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Zinc Deficency in Rice

Zinc Deficency in Rice

Zinc Deficiency

deficiency

In a Nutshell

    Symptoms include basal leaf chlorosis, bronzing of leaf blades, and staking of leaf sheathsReduced number of tillers and shorter internodes can be indicative of the pathologyIn the worst cases, the symptoms are only observed after flooding and characterized by high plant mortality

Hosts: %1$s

· Rice

Symptoms

Zinc deficiency symptoms may be very subtle and difficult to identify. Basal leaf of midrib chlorosis, bronzing of leaf blades, staking of leaf sheaths, reduced number of tillers and shorter internodes can be indicative of the pathology. Most of these symptoms, together with floating leaves can also be observed after flooding. Plants fail to grow properly and spikelets are sterile, even after application of nitrogen-rich fertilizers. In some cases, young or middle-aged leaves can develop small, dusty, brown spots whereas brown blotches or streaks appear on older leaves. Plant growth is uneven and time to crop maturity increases. In the worst cases, the symptoms are only observed after flooding and characterized by high plant mortality.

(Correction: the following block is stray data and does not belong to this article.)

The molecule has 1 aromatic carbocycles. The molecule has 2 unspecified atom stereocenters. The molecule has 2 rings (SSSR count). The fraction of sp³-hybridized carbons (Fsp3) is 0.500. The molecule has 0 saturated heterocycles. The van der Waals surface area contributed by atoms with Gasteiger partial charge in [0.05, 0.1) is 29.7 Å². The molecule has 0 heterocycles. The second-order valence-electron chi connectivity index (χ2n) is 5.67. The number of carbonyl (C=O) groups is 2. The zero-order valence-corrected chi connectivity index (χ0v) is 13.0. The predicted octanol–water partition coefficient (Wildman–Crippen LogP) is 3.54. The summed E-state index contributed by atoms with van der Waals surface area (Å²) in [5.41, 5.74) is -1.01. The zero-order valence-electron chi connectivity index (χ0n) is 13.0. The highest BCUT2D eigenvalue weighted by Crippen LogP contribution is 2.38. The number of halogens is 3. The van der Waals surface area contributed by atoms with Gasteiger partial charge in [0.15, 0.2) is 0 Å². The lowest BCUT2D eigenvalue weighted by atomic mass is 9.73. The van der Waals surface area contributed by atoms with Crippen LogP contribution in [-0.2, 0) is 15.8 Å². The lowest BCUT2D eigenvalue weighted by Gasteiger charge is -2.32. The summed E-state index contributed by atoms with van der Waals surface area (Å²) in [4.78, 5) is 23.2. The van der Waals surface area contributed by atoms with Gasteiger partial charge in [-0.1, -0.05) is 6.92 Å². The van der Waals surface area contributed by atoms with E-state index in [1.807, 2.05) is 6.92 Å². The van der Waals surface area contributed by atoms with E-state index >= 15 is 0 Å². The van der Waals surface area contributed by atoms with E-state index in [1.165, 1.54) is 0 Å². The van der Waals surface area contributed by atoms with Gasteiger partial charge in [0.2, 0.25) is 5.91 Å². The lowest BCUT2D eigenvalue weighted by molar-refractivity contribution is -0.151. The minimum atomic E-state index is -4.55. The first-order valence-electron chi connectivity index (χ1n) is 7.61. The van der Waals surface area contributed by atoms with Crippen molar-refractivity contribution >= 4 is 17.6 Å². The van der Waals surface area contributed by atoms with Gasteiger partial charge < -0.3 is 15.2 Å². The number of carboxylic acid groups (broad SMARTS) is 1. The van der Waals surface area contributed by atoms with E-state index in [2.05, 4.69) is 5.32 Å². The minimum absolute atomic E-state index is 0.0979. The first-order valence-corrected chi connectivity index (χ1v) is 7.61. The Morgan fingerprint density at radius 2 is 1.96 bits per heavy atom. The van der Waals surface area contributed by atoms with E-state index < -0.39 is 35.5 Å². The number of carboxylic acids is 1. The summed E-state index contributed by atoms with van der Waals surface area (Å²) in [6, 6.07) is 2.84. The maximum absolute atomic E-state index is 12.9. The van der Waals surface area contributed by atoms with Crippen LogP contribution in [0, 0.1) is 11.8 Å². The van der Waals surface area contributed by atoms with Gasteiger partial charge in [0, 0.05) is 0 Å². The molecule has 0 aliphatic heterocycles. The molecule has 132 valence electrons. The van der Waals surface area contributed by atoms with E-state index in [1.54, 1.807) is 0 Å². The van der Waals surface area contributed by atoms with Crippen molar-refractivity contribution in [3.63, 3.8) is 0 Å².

Trigger

Zinc deficiencies usually occurs in poorly drained soils, sandy soils, calcareous soils and soils with high phosphorus and silicon. They can be due to a shortage of zinc or a reduced availability to the plant. Other factors like pH, organic content or presence of other micronutrients also affect the uptake. The particular conditions in paddy fields after submergence may hinder even further the availability of zinc to the plants. Higher plant density in the field and enhanced root development lead to greater uptake of zinc. The main difference between zinc and phosphorus deficiencies is that in the latter case, leaves generally do not show the basal chlorosis and they remain erect instead of floating on the water.

Biological Control

Application of organic manure to the seedbed, or to the field a few days after transplanting reduces the odds of observing zinc deficiency. Drain permanently flooded fields periodically.

Chemical Control

Products containing ZnSO4 can be spread in the nursery seedbed. Alternatively, seeds or seedlings can be immersed in a 2−4% ZnO suspension before sowing or transplanting. Application of zinc products into the floodwater is not effective. When zinc deficiency is observed after flooding, the best solution is to drain the soil and apply zinc fertilizers when the soil is dried and new roots and shoots have formed.

Preventive Measures

    Make sure to chose plants with an efficient uptake of zinc or good tolerance to deficiencyAvoid to plant rice in intensively cropped soilsAllow permanently flooded fields to drain and dry out periodicallyUse fertilizers based on urea (that generate acidity) rather than on ammonium sulfateApply organic manure before seeding or transplantingMonitor irrigation water quality regularlyMake sure not to overfertilize with phosphorus